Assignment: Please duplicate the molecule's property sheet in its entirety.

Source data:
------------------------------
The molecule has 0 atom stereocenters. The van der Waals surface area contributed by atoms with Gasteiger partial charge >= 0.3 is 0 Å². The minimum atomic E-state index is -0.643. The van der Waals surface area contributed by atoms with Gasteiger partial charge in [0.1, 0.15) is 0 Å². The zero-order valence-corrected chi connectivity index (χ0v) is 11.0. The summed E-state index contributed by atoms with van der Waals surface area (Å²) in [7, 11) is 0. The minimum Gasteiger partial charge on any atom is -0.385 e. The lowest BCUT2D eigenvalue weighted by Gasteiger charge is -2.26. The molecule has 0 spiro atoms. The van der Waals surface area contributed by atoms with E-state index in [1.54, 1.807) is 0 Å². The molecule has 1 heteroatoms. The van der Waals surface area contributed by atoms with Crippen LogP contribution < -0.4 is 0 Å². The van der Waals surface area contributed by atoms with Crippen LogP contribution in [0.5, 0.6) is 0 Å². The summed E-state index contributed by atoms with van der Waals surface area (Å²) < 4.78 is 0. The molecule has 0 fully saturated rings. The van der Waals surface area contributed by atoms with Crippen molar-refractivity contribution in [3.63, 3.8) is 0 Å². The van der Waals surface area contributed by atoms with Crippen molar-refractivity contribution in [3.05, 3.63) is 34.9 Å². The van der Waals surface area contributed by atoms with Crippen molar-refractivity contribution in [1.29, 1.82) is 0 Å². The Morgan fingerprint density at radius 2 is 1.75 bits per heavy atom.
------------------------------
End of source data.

The molecule has 0 atom stereocenters. The van der Waals surface area contributed by atoms with Gasteiger partial charge >= 0.3 is 0 Å². The minimum atomic E-state index is -0.643. The van der Waals surface area contributed by atoms with Gasteiger partial charge in [0.1, 0.15) is 0 Å². The zero-order valence-corrected chi connectivity index (χ0v) is 11.0. The summed E-state index contributed by atoms with van der Waals surface area (Å²) in [7, 11) is 0. The minimum Gasteiger partial charge on any atom is -0.385 e. The lowest BCUT2D eigenvalue weighted by Gasteiger charge is -2.26. The molecule has 0 spiro atoms. The van der Waals surface area contributed by atoms with E-state index in [1.54, 1.807) is 0 Å². The molecule has 1 heteroatoms. The van der Waals surface area contributed by atoms with Crippen LogP contribution < -0.4 is 0 Å². The van der Waals surface area contributed by atoms with Crippen LogP contribution in [0.5, 0.6) is 0 Å². The summed E-state index contributed by atoms with van der Waals surface area (Å²) < 4.78 is 0. The molecule has 0 fully saturated rings. The van der Waals surface area contributed by atoms with Crippen molar-refractivity contribution in [3.63, 3.8) is 0 Å². The van der Waals surface area contributed by atoms with Crippen molar-refractivity contribution in [3.05, 3.63) is 34.9 Å². The van der Waals surface area contributed by atoms with Crippen molar-refractivity contribution in [1.29, 1.82) is 0 Å². The Morgan fingerprint density at radius 2 is 1.75 bits per heavy atom.